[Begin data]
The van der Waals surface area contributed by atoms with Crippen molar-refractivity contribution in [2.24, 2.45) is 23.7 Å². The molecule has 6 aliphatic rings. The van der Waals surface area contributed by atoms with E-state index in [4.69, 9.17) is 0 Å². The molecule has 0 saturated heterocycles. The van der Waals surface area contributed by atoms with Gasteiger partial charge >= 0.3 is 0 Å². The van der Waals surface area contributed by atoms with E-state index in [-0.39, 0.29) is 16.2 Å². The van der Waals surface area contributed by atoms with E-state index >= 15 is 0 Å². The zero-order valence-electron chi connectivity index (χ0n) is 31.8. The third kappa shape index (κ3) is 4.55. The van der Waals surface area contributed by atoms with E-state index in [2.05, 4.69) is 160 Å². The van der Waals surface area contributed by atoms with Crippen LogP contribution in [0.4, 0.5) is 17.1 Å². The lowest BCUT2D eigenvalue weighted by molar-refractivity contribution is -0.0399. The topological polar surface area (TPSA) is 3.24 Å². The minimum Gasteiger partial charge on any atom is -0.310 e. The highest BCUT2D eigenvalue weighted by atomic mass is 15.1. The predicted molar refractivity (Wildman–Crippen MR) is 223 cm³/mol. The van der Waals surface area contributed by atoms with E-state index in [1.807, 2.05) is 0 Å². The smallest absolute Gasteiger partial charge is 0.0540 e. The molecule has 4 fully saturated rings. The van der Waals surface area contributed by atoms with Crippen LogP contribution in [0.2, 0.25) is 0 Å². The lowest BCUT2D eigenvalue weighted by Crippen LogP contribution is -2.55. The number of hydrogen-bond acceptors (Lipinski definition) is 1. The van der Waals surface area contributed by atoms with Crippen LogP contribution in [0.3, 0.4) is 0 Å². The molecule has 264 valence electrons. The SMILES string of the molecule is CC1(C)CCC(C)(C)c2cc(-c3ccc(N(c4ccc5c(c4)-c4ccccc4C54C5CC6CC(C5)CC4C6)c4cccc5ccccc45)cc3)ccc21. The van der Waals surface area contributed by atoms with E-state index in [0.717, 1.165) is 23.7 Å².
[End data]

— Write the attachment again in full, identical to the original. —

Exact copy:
The van der Waals surface area contributed by atoms with Crippen molar-refractivity contribution in [2.24, 2.45) is 23.7 Å². The molecule has 6 aliphatic rings. The van der Waals surface area contributed by atoms with E-state index in [4.69, 9.17) is 0 Å². The molecule has 0 saturated heterocycles. The van der Waals surface area contributed by atoms with Gasteiger partial charge >= 0.3 is 0 Å². The van der Waals surface area contributed by atoms with E-state index in [-0.39, 0.29) is 16.2 Å². The van der Waals surface area contributed by atoms with E-state index >= 15 is 0 Å². The zero-order valence-electron chi connectivity index (χ0n) is 31.8. The third kappa shape index (κ3) is 4.55. The van der Waals surface area contributed by atoms with E-state index in [2.05, 4.69) is 160 Å². The van der Waals surface area contributed by atoms with Crippen LogP contribution in [0.4, 0.5) is 17.1 Å². The lowest BCUT2D eigenvalue weighted by molar-refractivity contribution is -0.0399. The topological polar surface area (TPSA) is 3.24 Å². The minimum Gasteiger partial charge on any atom is -0.310 e. The highest BCUT2D eigenvalue weighted by atomic mass is 15.1. The predicted molar refractivity (Wildman–Crippen MR) is 223 cm³/mol. The van der Waals surface area contributed by atoms with E-state index in [1.807, 2.05) is 0 Å². The smallest absolute Gasteiger partial charge is 0.0540 e. The molecule has 4 fully saturated rings. The van der Waals surface area contributed by atoms with Crippen LogP contribution in [0.2, 0.25) is 0 Å². The lowest BCUT2D eigenvalue weighted by Crippen LogP contribution is -2.55. The number of hydrogen-bond acceptors (Lipinski definition) is 1. The van der Waals surface area contributed by atoms with Crippen LogP contribution in [0.3, 0.4) is 0 Å². The molecule has 264 valence electrons. The SMILES string of the molecule is CC1(C)CCC(C)(C)c2cc(-c3ccc(N(c4ccc5c(c4)-c4ccccc4C54C5CC6CC(C5)CC4C6)c4cccc5ccccc45)cc3)ccc21. The van der Waals surface area contributed by atoms with E-state index in [0.717, 1.165) is 23.7 Å².